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A story of sisters that imagines Anne Frank’s sister Margot had survived World War II and was living in America, by the author of The Hours Count and The Lost Letter.

Inventive… Cantor’s ‘what-if’ story combines historical fiction with mounting suspense and romance, but above all, it is an ode to the adoration and competition between sisters.
— O, the Oprah Magazine
A convincing, engaging might-have-been. Frankophiles will want to dig in.
— People Magazine





Anne Frank has long been a symbol of bravery and hope, but there were two sisters hidden in the annex, two young Jewish girls, one a cultural icon made famous by her published diary and the other, nearly forgotten.

In the spring of 1959, The Diary of Anne Frank has just come to the silver screen to great acclaim, and a young woman named Margie Franklin is working in Philadelphia as a secretary at a Jewish law firm. On the surface she lives a quiet life, but Margie has a secret: a life she once lived, a past and a religion she has denied, and a family and a country she left behind.

Margie Franklin is really Margot Frank, older sister of Anne, who did not die in Bergen-Belsen as reported, but who instead escaped the Nazis for America. But now, as her sister becomes a global icon, Margie’s carefully constructed American life begins to fall apart. A new relationship threatens to overtake the young love that sustained her during the war, and her past and present begin to collide. Margie is forced to come to terms with Margot, with the people she loved, and with a life swept up into the course of history.





“Inventive… Cantor’s ‘what-if’ story combines historical fiction with mounting suspense and romance, but above all, it is an ode to the adoration and competition between sisters.”
— O, the Oprah Magazine

“A convincing, engaging might-have-been. Frankophiles will want to dig in.”
— People, 3 1/2 stars

“Ingenious. . . will have you smiling -- and fighting off tears.”  —Ladies Home Journal, October 2013 Book Club Pick

“Cantor's re-imagining of Margot's life is believable and wistful. Just as Anne's diary allowed others to experience her history so intimately, Cantor's fictional tribute to her sister is a heartbreakingly masterful corollary, ultimately commemorating the abbreviated life of this remarkable young woman. ” —Shelf Awareness, starred review

“intriguing. . .with compelling sensitivity”
 —USA Today

“a page-turner. . . a wishful, thought-provoking love story” —Bust Magazine

“A thoughtful speculation about post-war life.” 
—Kansas City Star, The Star's top books of 2013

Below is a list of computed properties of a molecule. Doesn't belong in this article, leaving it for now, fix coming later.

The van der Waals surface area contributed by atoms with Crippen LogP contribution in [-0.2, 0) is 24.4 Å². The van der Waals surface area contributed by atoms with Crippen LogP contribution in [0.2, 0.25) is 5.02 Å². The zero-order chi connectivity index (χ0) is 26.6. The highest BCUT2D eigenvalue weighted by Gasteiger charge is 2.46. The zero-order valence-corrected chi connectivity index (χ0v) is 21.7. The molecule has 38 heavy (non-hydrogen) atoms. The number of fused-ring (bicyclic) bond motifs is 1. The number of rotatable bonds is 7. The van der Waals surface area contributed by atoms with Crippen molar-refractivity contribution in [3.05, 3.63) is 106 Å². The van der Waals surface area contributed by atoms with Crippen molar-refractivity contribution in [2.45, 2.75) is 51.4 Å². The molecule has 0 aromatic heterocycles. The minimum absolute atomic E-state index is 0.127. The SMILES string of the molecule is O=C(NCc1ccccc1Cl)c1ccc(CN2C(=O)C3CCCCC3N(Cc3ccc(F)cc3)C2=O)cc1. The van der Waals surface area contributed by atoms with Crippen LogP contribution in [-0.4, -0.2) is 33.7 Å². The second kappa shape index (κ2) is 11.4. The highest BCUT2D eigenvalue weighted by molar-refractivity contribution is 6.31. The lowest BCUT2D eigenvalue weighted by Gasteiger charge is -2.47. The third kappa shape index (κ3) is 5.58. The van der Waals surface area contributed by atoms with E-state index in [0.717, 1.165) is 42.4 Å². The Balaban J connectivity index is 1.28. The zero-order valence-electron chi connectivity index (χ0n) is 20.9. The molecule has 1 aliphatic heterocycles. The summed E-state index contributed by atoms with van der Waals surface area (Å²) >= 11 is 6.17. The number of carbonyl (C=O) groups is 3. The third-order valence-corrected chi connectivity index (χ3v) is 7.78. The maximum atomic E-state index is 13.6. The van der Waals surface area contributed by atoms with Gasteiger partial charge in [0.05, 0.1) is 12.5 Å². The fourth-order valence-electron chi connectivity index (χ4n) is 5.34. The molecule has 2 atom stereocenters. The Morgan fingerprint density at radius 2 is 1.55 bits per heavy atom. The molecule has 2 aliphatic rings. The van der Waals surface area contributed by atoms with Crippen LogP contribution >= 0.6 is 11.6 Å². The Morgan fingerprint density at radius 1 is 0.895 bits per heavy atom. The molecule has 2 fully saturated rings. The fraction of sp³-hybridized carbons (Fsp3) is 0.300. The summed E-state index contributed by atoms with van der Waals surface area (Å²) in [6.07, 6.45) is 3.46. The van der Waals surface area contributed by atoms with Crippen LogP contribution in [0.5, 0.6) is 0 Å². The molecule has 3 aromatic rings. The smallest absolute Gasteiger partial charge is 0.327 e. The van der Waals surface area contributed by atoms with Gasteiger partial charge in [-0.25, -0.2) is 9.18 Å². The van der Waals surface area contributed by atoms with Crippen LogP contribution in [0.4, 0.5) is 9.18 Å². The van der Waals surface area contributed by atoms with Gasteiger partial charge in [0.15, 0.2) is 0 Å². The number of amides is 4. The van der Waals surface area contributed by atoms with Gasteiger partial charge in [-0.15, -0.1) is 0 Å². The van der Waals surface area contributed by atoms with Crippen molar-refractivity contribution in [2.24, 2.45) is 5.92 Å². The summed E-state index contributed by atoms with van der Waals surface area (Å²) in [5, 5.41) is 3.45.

“If Huffington Post Books gave a star rating system for books, Margot deserves five bold stars. ” — The Huffington Post

“Teens who have just completed Anne Frank’s The Diary of a Young Girl, or who are fascinated by the Holocaust, will find much to absorb them in this quiet, introspective novel.”  — School Library Journal, Adult Books 4 Teens

“Psychologically subtle, satisfyingly suspenseful, and sensitively written.” — Margaret George, New York Times bestselling author of Elizabeth I: A Novel

“A compassionate imagining of what might have happened had Margot Frank survived.” — Jenna Blum, New York Times bestselling author of Those Who Save Us and The Stormchasers

“A moving, affecting novel.”
— Diana Abu-Jaber, author of Crescent and Birds of Paradise


“A haunting meditation on who we really are versus who we wish we had been, regret, loss and how we love in the face of sorrow. Glowing as a rare jewel, Margot is about discovering the truths of our lives, no matter what the cost.”
— Caroline Leavitt, New York Times bestselling author of Pictures of You and Is This Tomorrow

“Using historical facts and people we know and love, Cantor fills in the lost details of their lives with her imagination, and reaps a beautiful and redeeming new conclusion for a terrible chapter in history.” — Erika Robuck, author of Call Me Zelda and Hemingway’s Girl 

“A moving, spellbinding book about sisters, memory, and love. Jillian Cantor re-imagines what might have happened had Anne Frank's sister Margot survived and come to live in post-war America. Haunted by her past, Margot is the forgotten sister — and though she kept her own diary during the war, it was never recovered and only now do we finally get an intimate glimpse of her life. Spectacular!” 
—Jen Lancaster, New York Times bestselling author of The Tao of Martha

“This is a book that can be read in one sitting, and that will be remembered long after that.” —Beth Kephart, author of Handling the Truth

“She had me from the start. . . a tender re-imagining” —Susan Vreeland, New York Times Bestselling Author of Girl in Hyacinth Blue

“Part love story, part family mystery, this singular, bold, and elegantly paced story is rich with historical imagery, but the ingenious plot is all Cantor’s. Margot is the sort of book that remains with you long after the final page.”
— Ilie Ruby, author of The Salt God’s Daughter and The Language of Trees

“Margot offers us the other teenaged girl who lived in hiding for two years in that annex. It honors the memory of a shadow, of a ghost and boldly explores how icons are made and what is lost in this process. Margot examines history vs. story and how we cling to the fictions we tell ourselves.”
— T. Greenwood, author of Two Rivers, Grace,  and Bodies of Water